It was suggested at oral argument in this case that a mechanical application of the McDonnell Douglas framework was the correct one. Under that analysis, once a plaintiff has produced evidence of pretext, the employer's justification vanishes and the original McDonnell Douglas inference of discrimination rises again, automatically overcoming summary judgment. We reject that formalistic approach as not in keeping with either Supreme Court doctrine or common sense. See Furnco Constr. Co. v. Waters, 438 U.S. 567, 577, 98 S.Ct. 2943, 2949, 57 L.Ed.2d 957 (1978) (the McDonnell Douglas model "was not intended to be rigid, mechanized or ritualistic."). Depending on the facts and circumstances of each case, the original prima facie case plus the evidence of pretext may suffice to raise an inference of discrimination, or additional evidence may be required. There is no absolute rule that a discrimination plaintiff must adduce evidence in addition to that comprising the prima facie case and the rebuttal of defendant's justification in order to prevail either at the summary judgment stage or at trial. See Connell, 924 F.2d at 1172 n. 3; but see Olivera, 922 F.2d at 48 (stating that in this circuit a plaintiff must adduce additional evidence of discrimination). "Rather, the evidence as a whole, whether direct or indirect, must be sufficient for a reasonable factfinder to infer that the employer's decision was motivated by [discriminatory] animus." Connell, 924 F.2d at 1172 n. 3 (emphasis added). If no such inference can be drawn, summary judgment is appropriate.
Where the basis of an employment discrimination suit is a denial of tenure, some special considerations apply. First, a plaintiff raises an initial inference of discrimination by adducing proof:
Banerjee v. Board of Trustees of Smith College, 648 F.2d 61, 62 (1st Cir.), cert. denied, 454 U.S. 1098, 102 S.Ct. 671, 70 L.Ed.2d 639 (1981). As to the second element, the plaintiff need only show that his or her qualifications were at least comparable to those of a "middle group of tenure candidates as to whom both a decision granting tenure and a decision denying tenure could be justified as a reasonable exercise by the tenure decision-making body." Id. at 63.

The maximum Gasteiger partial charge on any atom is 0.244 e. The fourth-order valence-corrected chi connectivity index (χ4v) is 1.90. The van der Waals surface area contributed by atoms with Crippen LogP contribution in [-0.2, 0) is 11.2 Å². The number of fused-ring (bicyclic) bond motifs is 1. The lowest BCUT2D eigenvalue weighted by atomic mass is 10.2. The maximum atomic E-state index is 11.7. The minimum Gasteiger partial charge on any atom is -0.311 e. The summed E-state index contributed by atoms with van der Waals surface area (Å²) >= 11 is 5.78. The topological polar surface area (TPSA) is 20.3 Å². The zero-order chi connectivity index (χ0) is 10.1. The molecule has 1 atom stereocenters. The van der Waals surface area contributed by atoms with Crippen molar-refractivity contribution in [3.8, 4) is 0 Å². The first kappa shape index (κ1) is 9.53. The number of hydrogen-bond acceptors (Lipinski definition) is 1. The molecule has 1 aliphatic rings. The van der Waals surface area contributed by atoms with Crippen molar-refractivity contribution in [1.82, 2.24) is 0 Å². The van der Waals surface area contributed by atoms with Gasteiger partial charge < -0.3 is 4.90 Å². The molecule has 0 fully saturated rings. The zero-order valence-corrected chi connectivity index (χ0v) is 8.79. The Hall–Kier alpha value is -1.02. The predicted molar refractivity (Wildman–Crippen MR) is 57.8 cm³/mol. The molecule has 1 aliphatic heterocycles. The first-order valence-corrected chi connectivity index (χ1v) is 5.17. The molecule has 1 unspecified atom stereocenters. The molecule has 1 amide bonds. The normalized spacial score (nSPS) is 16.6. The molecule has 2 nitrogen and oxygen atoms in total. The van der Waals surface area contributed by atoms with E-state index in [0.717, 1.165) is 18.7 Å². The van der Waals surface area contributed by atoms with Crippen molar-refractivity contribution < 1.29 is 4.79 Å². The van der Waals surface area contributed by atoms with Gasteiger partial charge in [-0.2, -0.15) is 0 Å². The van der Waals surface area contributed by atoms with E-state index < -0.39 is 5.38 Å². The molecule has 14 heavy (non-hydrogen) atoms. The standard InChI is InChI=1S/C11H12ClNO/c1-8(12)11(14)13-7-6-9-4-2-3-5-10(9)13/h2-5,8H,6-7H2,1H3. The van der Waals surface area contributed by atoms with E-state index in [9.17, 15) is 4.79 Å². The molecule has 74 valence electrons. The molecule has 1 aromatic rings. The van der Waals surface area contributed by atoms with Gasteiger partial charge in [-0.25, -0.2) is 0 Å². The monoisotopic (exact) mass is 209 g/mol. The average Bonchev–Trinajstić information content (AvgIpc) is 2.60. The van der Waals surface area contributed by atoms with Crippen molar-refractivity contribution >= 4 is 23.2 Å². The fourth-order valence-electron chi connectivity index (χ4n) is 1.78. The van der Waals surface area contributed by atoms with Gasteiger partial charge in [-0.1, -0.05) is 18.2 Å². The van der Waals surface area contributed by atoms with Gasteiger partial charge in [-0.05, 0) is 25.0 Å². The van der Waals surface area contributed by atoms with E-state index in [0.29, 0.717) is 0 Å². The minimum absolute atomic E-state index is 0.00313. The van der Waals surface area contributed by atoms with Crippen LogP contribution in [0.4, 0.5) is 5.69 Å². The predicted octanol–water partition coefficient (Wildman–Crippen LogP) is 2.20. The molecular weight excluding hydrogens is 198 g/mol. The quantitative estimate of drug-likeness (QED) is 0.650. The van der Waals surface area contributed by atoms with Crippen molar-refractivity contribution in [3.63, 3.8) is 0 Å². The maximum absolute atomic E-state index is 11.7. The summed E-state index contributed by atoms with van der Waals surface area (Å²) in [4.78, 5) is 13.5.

This delicate equilibrium is particularly significant at the third step of the McDonnell Douglas order of proof. To prevail at trial, a plaintiff must convince a trier of fact, by a preponderance of the evidence, that the defendant's articulated reasons for denying tenure
Brown, 891 F.2d at 346 (quoting Kumar, 774 F.2d at 15 (Campbell, J., concurring)). We must consider the appropriateness of summary judgment in light of this statement of the plaintiff's ultimate burden at trial. Anderson v. Liberty Lobby, Inc., 477 U.S. at 252, 106 S.Ct. at 2512.
Tino Villanueva has made out a prima facie case.
There is also no doubt that Wellesley has articulated a legitimate, nondiscriminatory reason for its tenure decision. The R & P Committee and the CFA both stated their reasons in contemporaneous written documents. Essentially, both committees found that Villanueva was not sufficiently excellent in any of the five categories Wellesley used to evaluate tenure potential: teaching, scholarship, relation of the candidate to the department's structure, service to the college community and external
As to teaching, the committees found that Villanueva was not outstanding. The student evaluations of his performance were not as positive as those presented in most language department tenure cases. The R & P Committee was stronger in its criticism of Villanueva's teaching performance than was the CFA: It found his pace too slow, his pedagogical priorities too independent from those of the department, and his level of literary analysis low.
In the area of scholarship, again the R & P Committee issued a lower report than did the CFA. Although the CFA did not question the quantity of Villanueva's published work, it found that letters from outside evaluators indicated a sense of reservation as to the merits of his work. In most tenure cases the evaluations were more enthusiastic. The R & P Committee concluded that Villanueva had spun the same theme into too many of his published articles,
The committees did not consider Villanueva's service to the community to be strong. The CFA criticized his lack of initiative, while the R & P Committee found that, despite requests from the department for more participation, Villanueva's presence in the Wellesley community was inadequate.
Department structure also received some consideration by the committees. At the time of Villanueva's tenure application, Wellesley had a mandatory retirement age of 70.